Synology Disk Station DS409+ NAS Device

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Configuration & Features

One of the stronger features of the DS409+ is data protection. For instance, if a volume is configured as RAID 5, RAID 5 + Spare, or RAID 6, you can actually hot swap a failed drive without having to power down the device. The DS409+ also lets you backup any or all the device's shared folders contents to an attached external hard drive, another Synology server, or an rsync-compatible server. Data backed up via a network connection can additionally be encrypted--unfortunately, this is not an option for backups to direct-attached external drives. Regardless of the backup destination you can schedule these backups to automatically occur at regularly scheduled intervals.


 Information on a degraded volume.

 Server backup options.

The DS409+ also supports Active Directory Domain Services via KDC IP, Full Qualified Domain Name (FQDN), or domain NetBIOS name. You can also completely disable Windows file service if you don't want Windows users to be able to access the device as a file server (i.e., if you are using the DS409+ only as an FTP server). Some other security features are the ability to enable or disable support for the NFS protocol, Telnet and SSH services, and forcing all HTTP-based connections to use HTTPS with SSL/TLS protection (including importing private keys and certificates). The device's FTP server (which you can disable if you choose) includes a wide range of granular controls, including bandwidth restriction, an IP block list, and only accepting SSL/TLS-based FTP connections.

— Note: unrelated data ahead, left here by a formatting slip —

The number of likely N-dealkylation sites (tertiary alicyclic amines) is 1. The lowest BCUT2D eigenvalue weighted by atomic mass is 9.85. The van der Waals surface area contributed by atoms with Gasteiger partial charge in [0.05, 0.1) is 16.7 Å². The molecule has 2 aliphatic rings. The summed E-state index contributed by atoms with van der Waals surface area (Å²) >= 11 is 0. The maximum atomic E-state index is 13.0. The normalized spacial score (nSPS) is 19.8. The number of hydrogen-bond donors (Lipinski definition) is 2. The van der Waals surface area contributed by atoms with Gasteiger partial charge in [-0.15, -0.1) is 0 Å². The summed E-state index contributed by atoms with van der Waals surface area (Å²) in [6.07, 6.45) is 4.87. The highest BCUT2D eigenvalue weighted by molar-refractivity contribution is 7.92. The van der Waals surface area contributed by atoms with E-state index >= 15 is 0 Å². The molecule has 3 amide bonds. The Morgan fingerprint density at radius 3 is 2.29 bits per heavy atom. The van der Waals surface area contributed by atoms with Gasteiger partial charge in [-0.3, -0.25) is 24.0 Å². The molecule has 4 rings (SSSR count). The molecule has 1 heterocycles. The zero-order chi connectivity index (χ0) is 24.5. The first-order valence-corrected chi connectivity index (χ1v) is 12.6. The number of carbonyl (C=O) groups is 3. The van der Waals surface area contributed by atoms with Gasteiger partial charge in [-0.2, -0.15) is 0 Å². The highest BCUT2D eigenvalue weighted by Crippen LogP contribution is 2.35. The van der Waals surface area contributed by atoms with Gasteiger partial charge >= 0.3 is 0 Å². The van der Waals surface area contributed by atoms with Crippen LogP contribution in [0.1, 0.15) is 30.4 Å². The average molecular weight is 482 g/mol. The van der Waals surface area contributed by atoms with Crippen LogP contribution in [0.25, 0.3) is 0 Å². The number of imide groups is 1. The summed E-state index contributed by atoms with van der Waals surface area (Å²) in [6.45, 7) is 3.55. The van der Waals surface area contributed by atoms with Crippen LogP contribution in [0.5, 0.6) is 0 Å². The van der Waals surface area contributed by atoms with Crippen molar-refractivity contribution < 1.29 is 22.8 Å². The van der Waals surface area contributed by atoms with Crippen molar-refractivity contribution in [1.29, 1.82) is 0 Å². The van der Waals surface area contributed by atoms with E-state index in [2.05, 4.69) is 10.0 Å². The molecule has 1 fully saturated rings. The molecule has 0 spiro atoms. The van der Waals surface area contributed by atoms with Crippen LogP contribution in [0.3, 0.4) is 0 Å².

Windows and Mac OS file server options.

 FTP server options.

The DS409+ also comes with a number of features that make the device far more than just a file server. The included Web Station lets you host a Web site on the device. You can also enable individual users to host their own personal Websites on the device as well. The Web server supports PHP+MySQL, can support up to 30 Websites, and can even report some basic usage statistics. You can also set up the DS409+ as a mail server, with SMTP, POP3, and IMAP support.


 Web Services options.

 Mail Server options.

A few caveats need to be mentioned, however: If you set up any Websites on the DS409+ with the expectation that you will have external visitors from the Internet, make sure that your broadband Internet account doesn't have any bandwidth caps--or at least bandwidth caps that can accommodate this extra traffic. Also, the processing power of the DS409+ is fairly limited, so more than a handful of simultaneous users can potentially bring the DS409+ to its knees. If you do plan on using the DS409+ as a Web server, it would be best to password protect any sites it hosts and limit access to only a handful of users--if you need a more robust Web server than this, then the DS409+ is probably not the right solution for you. Also, if you plan on using the DS409+ as a mail server, make sure that your ISP supports this. Some ISPs will only let commercial accounts run a mail server--and the same bandwidth and number of user constraints apply here as well.

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